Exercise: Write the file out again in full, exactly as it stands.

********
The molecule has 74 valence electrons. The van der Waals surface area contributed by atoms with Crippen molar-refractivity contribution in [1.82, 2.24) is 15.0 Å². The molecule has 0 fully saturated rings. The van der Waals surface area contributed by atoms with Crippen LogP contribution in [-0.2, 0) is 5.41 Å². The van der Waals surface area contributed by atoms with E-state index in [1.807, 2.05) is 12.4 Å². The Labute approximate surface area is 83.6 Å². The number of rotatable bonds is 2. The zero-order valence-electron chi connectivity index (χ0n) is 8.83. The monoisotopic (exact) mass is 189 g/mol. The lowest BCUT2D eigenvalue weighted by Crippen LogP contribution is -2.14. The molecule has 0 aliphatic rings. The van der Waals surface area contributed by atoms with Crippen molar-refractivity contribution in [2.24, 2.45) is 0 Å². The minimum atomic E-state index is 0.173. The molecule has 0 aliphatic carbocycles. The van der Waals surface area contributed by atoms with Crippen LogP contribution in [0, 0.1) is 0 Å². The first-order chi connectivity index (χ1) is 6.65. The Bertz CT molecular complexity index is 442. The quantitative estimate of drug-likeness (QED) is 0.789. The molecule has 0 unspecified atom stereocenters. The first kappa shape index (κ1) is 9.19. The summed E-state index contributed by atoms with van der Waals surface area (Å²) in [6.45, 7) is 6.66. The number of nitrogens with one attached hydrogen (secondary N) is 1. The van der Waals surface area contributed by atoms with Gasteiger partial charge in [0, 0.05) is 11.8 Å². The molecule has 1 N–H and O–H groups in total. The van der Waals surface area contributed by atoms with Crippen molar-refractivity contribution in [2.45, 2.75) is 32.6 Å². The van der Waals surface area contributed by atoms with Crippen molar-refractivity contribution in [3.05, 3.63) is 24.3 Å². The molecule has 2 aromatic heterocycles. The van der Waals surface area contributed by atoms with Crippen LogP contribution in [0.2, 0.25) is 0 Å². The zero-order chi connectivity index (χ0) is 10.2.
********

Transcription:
The molecule has 74 valence electrons. The van der Waals surface area contributed by atoms with Crippen molar-refractivity contribution in [1.82, 2.24) is 15.0 Å². The molecule has 0 fully saturated rings. The van der Waals surface area contributed by atoms with Crippen LogP contribution in [-0.2, 0) is 5.41 Å². The van der Waals surface area contributed by atoms with E-state index in [1.807, 2.05) is 12.4 Å². The Labute approximate surface area is 83.6 Å². The number of rotatable bonds is 2. The zero-order valence-electron chi connectivity index (χ0n) is 8.83. The monoisotopic (exact) mass is 189 g/mol. The lowest BCUT2D eigenvalue weighted by Crippen LogP contribution is -2.14. The molecule has 0 aliphatic rings. The van der Waals surface area contributed by atoms with Crippen molar-refractivity contribution in [2.24, 2.45) is 0 Å². The minimum atomic E-state index is 0.173. The molecule has 0 aliphatic carbocycles. The van der Waals surface area contributed by atoms with Crippen LogP contribution in [0, 0.1) is 0 Å². The first-order chi connectivity index (χ1) is 6.65. The Bertz CT molecular complexity index is 442. The quantitative estimate of drug-likeness (QED) is 0.789. The molecule has 0 unspecified atom stereocenters. The first kappa shape index (κ1) is 9.19. The summed E-state index contributed by atoms with van der Waals surface area (Å²) in [6.45, 7) is 6.66. The number of nitrogens with one attached hydrogen (secondary N) is 1. The van der Waals surface area contributed by atoms with Gasteiger partial charge in [0, 0.05) is 11.8 Å². The molecule has 1 N–H and O–H groups in total. The van der Waals surface area contributed by atoms with Crippen molar-refractivity contribution in [2.45, 2.75) is 32.6 Å². The van der Waals surface area contributed by atoms with Crippen molar-refractivity contribution in [3.05, 3.63) is 24.3 Å². The molecule has 2 aromatic heterocycles. The van der Waals surface area contributed by atoms with Crippen LogP contribution in [0.2, 0.25) is 0 Å². The zero-order chi connectivity index (χ0) is 10.2.